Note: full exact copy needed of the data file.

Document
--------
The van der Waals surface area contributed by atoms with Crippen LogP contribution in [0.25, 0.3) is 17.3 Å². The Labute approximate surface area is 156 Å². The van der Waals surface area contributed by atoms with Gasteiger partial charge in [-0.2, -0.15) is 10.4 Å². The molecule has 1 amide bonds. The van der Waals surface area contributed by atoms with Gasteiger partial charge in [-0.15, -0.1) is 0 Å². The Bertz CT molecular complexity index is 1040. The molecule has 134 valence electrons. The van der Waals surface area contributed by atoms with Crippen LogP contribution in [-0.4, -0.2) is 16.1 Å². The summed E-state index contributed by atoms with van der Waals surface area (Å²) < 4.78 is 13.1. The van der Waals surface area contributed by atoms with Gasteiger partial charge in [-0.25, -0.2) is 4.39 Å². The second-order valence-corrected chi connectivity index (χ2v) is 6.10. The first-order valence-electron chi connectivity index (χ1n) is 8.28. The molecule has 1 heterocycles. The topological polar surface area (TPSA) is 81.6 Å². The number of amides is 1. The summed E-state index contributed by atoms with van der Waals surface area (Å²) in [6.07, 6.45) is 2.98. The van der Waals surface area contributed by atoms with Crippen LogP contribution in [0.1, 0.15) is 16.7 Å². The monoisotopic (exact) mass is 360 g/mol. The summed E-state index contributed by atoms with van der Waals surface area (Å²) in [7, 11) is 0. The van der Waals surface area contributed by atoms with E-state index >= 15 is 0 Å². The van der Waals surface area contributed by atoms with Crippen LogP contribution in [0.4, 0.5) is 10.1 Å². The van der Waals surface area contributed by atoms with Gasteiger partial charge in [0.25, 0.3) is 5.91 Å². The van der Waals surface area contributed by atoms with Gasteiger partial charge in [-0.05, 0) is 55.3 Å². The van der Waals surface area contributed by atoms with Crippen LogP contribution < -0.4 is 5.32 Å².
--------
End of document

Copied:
The van der Waals surface area contributed by atoms with Crippen LogP contribution in [0.25, 0.3) is 17.3 Å². The Labute approximate surface area is 156 Å². The van der Waals surface area contributed by atoms with Gasteiger partial charge in [-0.2, -0.15) is 10.4 Å². The molecule has 1 amide bonds. The van der Waals surface area contributed by atoms with Gasteiger partial charge in [-0.15, -0.1) is 0 Å². The Bertz CT molecular complexity index is 1040. The molecule has 134 valence electrons. The van der Waals surface area contributed by atoms with Crippen LogP contribution in [-0.4, -0.2) is 16.1 Å². The summed E-state index contributed by atoms with van der Waals surface area (Å²) < 4.78 is 13.1. The van der Waals surface area contributed by atoms with Gasteiger partial charge in [-0.25, -0.2) is 4.39 Å². The second-order valence-corrected chi connectivity index (χ2v) is 6.10. The first-order valence-electron chi connectivity index (χ1n) is 8.28. The molecule has 1 heterocycles. The topological polar surface area (TPSA) is 81.6 Å². The number of amides is 1. The summed E-state index contributed by atoms with van der Waals surface area (Å²) in [6.07, 6.45) is 2.98. The van der Waals surface area contributed by atoms with Crippen LogP contribution in [0.1, 0.15) is 16.7 Å². The monoisotopic (exact) mass is 360 g/mol. The summed E-state index contributed by atoms with van der Waals surface area (Å²) in [7, 11) is 0. The van der Waals surface area contributed by atoms with E-state index >= 15 is 0 Å². The van der Waals surface area contributed by atoms with Crippen LogP contribution in [0.4, 0.5) is 10.1 Å². The van der Waals surface area contributed by atoms with Gasteiger partial charge in [0.25, 0.3) is 5.91 Å². The van der Waals surface area contributed by atoms with Gasteiger partial charge in [-0.05, 0) is 55.3 Å². The van der Waals surface area contributed by atoms with Crippen LogP contribution < -0.4 is 5.32 Å².